Can Your Direct Mail Campaign Answer These 5 Questions?
In DirectMarketingIQ's first FREE webinar, "New Response-Boosting Design & Techniques for Direct Mail," on Tuesday, two esteemed inventors and practitioners in the direct mail field showed the myriad ways to boost response. After all, in most direct mail sectors today, Plain Jane doesn't cut it for the average prospect. The medium is practically begging to be used in better, more inventive ways.
Patrick Fultz, award-winning designer and current President of the John Caples International Awards, and Mike Capuzzi, owner of CopyDoodles® and author of the "The Ultimate Sales Letter," have been doing just that for well over a decade. Learn how cutting-edge design and the use of attention-grabbing enhancements, like CopyDoodles, can instantly change the fortunes of a future direct mail campaign.
You'll see dozens upon dozens of direct mail samples — many powered by our own Who's Mailing What! Archive database, the most complete library of direct mail in the world — that showcase these enhancements.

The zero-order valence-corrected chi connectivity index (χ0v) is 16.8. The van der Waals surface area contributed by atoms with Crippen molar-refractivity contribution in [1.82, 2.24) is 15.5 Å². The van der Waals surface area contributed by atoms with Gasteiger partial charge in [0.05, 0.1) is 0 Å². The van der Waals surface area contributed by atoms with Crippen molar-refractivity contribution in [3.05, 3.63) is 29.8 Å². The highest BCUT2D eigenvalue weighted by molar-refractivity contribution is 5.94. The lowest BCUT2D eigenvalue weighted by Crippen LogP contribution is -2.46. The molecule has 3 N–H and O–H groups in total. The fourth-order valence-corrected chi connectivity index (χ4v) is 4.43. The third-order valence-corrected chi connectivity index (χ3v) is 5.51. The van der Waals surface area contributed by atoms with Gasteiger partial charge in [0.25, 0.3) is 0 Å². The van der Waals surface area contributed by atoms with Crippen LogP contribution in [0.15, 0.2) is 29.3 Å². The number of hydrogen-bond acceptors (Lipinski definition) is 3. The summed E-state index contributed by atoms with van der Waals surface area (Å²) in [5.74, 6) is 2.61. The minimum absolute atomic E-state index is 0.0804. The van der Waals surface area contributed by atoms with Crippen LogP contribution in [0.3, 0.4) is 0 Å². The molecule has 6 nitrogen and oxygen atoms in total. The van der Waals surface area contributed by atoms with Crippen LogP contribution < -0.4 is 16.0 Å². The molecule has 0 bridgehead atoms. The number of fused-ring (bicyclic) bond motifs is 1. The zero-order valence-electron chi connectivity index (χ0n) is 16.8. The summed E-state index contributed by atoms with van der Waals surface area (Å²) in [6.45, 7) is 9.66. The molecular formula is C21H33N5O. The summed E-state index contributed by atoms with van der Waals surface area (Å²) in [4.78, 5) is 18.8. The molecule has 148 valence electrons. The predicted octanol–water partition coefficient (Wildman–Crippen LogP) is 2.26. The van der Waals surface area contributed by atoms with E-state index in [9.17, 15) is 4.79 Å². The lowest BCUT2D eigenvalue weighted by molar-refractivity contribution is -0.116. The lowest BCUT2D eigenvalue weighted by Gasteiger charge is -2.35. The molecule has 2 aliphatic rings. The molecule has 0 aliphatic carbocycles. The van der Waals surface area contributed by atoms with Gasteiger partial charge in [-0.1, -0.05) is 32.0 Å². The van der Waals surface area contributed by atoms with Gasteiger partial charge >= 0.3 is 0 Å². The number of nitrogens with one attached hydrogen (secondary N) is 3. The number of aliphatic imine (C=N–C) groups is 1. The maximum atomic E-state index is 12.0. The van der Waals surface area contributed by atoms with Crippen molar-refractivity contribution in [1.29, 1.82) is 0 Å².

You can still register for this free webinar now, as it's available on-demand for the next 90 days, and find out if you can answer these types of questions on behalf of your direct mail campaign.
1. Does your mailer speak "faux"?
Fultz shows how ordinary outers can stand out and look important when you employ faux techniques, as they add intrigue and often get past the mail screener. This includes printed or applied shipping labels, unusual indicia, Do Not Bend/Fold stamps, and Bubble Pak envelopes.
2. Have you considered using texture?
We are sensory-focused creatures, yet too many mailers only try to appeal to our eyes. Fultz believes the feel of a mail piece is almost as important, so he's constantly changing up textures for his clients, like Disney and Meredith Publishing.
With paper, he will change weights, go with coated or uncoated, and choose between smooth or textured. Fultz employes the other materials beyond paper, such as plastic and even wood. He's also successfully used embossed and varnished mailers in the past.